An execution or self-defense? Attorneys debate bus shooting

A public defender says Alejandro Meza was sucker-punched before he shot and killed his assailant.

EVERETT — A Snohomish County deputy prosecutor wrote that a Lake Stevens man “essentially executed a stranger” on a bus in Everett last month.

The gunman’s attorney says Alejandro Meza, 22, shot in self-defense, according to documents recently filed in Snohomish County Superior Court.

“The prosecution’s attempt to cast Mr. Meza as a cold-hearted killer is at best a selective presentation and representation of the evidence,” public defender John Chase wrote.

Meza was charged on March 26 with second-degree murder in the killing of 33-year-old Gene Peterson, of Everett.

According to court documents, Meza suffers from epilepsy and was riding the bus on March 7 to his night shift job. He was concerned for his own health when he asked a man — who would turn out to be Peterson — to stop using drugs on the bus, Chase wrote.

Chase describes Peterson as the aggressor who sucker-punched Meza from behind. Video taken from the bus’ security camera confirms that part of the story, according to Everett police.

A fight ensued. Chase writes that Peterson reached for Meza’s gun, which was openly displayed on his waist, and that’s when Meza shot Peterson.

According to charging papers, Meza was reportedly less specific about where Peterson was reaching. He only said that he saw Peterson reach for something, deputy prosecutor Adam Sturdivant wrote.

The officer reportedly asked Meza what he did next.

“What do you mean?” Meza said, according to charging papers. “I (expletive) shot him.”

In the bus security video, Peterson doesn’t appear to be reaching for anything, Sturdivant wrote. In the moment before Meza draws his pistol, Peterson reportedly has one hand up by his head, and the other is grabbing onto the hood of Meza’s jacket.

The video shows Meza allegedly draw his gun, rack the slide and fire. Peterson falls to his knees, turning his back to Meza, who reportedly fires his gun once more.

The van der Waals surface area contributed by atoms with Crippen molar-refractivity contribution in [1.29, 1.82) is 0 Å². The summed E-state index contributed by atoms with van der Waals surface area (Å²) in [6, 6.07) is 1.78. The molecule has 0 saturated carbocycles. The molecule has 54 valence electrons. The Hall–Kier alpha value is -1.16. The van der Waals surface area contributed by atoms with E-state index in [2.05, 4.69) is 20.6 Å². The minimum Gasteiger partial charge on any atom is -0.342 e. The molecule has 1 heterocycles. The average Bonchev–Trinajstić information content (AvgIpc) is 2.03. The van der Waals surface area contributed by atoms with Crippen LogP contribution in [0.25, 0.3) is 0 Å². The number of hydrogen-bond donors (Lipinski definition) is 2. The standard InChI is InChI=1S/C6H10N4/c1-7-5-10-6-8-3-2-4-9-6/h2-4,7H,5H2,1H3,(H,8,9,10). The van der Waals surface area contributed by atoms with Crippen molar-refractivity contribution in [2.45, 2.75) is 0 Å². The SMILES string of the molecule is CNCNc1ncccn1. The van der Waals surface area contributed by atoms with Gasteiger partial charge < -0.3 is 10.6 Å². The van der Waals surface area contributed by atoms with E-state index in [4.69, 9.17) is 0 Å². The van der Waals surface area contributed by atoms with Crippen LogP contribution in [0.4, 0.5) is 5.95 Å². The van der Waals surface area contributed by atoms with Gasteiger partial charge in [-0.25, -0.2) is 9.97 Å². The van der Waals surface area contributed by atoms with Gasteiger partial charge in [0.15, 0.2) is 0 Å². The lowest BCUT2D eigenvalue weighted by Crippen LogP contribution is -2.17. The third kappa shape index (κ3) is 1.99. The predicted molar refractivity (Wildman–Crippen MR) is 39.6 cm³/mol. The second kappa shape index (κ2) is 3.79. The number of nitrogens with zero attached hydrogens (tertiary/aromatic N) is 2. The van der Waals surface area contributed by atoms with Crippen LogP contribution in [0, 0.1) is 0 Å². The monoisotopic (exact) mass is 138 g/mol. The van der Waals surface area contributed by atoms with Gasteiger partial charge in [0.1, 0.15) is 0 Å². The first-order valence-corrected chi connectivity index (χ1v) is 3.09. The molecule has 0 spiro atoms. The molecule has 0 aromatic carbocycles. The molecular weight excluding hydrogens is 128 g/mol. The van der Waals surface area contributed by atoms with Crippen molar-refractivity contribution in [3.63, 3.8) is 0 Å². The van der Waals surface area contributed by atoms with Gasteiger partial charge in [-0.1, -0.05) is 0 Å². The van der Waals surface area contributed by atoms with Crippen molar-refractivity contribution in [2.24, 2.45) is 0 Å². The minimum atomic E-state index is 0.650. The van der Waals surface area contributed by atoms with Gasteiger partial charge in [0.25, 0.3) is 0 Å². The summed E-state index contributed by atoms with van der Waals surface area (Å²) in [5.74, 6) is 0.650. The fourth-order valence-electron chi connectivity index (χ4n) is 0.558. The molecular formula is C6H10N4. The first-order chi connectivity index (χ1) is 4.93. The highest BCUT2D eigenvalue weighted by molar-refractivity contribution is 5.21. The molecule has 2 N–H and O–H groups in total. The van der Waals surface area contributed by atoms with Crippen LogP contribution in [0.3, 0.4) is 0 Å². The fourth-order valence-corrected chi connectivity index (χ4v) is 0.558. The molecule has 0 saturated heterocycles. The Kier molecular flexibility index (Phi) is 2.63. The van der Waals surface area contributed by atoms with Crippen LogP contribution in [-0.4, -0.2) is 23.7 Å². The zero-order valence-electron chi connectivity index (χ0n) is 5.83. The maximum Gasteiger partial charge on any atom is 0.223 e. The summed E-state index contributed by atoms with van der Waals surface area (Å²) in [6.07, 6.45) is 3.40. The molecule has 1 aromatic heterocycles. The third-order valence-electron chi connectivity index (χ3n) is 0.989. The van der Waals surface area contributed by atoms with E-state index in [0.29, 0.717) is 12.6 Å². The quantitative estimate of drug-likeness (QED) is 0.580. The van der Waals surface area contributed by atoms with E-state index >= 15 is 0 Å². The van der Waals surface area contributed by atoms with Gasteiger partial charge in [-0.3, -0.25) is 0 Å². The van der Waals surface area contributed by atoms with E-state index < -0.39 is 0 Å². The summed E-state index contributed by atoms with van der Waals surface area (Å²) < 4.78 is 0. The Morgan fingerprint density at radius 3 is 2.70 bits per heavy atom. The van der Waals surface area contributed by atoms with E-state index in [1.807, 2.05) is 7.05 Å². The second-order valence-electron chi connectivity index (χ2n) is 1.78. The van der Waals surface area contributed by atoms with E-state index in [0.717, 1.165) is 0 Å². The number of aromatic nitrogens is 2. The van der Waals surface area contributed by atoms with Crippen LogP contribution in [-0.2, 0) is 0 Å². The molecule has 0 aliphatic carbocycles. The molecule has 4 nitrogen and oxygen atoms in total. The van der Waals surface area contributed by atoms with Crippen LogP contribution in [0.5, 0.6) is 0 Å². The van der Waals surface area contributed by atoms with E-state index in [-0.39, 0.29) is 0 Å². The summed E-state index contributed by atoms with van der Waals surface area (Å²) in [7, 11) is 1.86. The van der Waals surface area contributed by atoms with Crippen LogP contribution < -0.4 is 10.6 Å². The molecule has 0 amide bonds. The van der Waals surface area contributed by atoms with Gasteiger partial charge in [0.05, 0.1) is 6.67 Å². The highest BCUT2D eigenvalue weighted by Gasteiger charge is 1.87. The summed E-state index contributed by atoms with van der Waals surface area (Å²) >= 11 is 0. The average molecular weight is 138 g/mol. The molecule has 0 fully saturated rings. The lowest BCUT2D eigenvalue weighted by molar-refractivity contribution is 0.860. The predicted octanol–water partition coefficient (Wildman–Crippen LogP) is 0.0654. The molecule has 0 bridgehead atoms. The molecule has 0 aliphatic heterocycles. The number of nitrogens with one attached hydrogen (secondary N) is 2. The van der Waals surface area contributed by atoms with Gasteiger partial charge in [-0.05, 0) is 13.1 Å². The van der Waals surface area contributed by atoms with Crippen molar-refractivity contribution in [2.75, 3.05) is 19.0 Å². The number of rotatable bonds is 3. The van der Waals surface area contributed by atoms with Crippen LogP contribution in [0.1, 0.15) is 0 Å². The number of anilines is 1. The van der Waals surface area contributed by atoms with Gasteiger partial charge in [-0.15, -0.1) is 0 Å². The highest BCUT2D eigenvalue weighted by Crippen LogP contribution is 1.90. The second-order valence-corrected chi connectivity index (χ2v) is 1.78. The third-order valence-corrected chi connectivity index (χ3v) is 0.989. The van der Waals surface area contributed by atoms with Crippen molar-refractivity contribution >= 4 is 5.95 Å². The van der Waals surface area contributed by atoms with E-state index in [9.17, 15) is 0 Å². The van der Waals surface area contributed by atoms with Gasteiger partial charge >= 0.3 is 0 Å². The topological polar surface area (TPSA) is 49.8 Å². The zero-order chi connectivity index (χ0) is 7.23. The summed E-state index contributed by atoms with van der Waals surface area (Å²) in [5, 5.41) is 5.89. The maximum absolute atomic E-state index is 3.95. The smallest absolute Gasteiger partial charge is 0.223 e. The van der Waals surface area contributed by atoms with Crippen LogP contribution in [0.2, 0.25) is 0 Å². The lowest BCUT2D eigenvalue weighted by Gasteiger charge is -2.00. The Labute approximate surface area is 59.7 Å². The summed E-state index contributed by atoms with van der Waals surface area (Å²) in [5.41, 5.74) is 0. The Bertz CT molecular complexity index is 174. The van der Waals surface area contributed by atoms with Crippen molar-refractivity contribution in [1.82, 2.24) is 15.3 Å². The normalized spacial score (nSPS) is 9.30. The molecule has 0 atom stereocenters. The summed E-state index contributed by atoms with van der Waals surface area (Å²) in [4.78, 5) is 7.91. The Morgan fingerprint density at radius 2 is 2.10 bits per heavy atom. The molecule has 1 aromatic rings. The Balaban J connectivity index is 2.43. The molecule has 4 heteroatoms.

One bullet went through Peterson’s stomach, according to an autopsy. The second went downward into his back, and through his right lung and liver.

A friend of Peterson’s reported that about a second separated the gunshots, like ”bang, bang,” according to the documents submitted by Chase.

Police reported finding only one weapon at the scene, Meza’s 9 mm handgun, according to charging papers. No weapons were found on Peterson.

Meza initially claimed he was openly carrying his gun, as allowed by law, but later mentioned he pulled the gun out of his pocket, according to charging papers. In the documents submitted to court, Chase repeated the claim that Meza was open carrying. Meza doesn’t have a concealed pistol permit.

Chase pointed to other evidence that was reportedly collected from the scene: a small screwdriver, drug paraphernalia, a glass pipe, a torch lighter and what appears to be a bag from Dollar Tree full of nail polish remover.

Additionally, Peterson reportedly had a backpack that was later turned in to police by his friend, Chase wrote. Inside was a knife.

Chase wrote that, after the shooting, Meza unloaded his gun and asked someone to call 911. While riding in a patrol vehicle, Meza had a seizure, Chase wrote.

The public defender said Meza was cooperative with police throughout the investigation.

“I just wish this thing never happened,” Meza reportedly said at the police department, according to Chase.

An online fundraiser to pay for Seattle-based attorney Tim Leary to defend Meza has raised nearly $25,000.

In an explainer, Meza’s aunt describes Meza as the victim.

“For those of you who know Alex, you know he is one of the sweetest, brightest, and loving young men out there,” she wrote.

At Meza’s arraignment on April 12, Judge Jennifer Langbehn denied the prosecutor’s request to raise his bail to $500,000.

Meza pleaded not guilty. He remains out of custody after making bail of $75,000.

Zachariah Bryan: 425-339-3431; Twitter: @zachariahtb.

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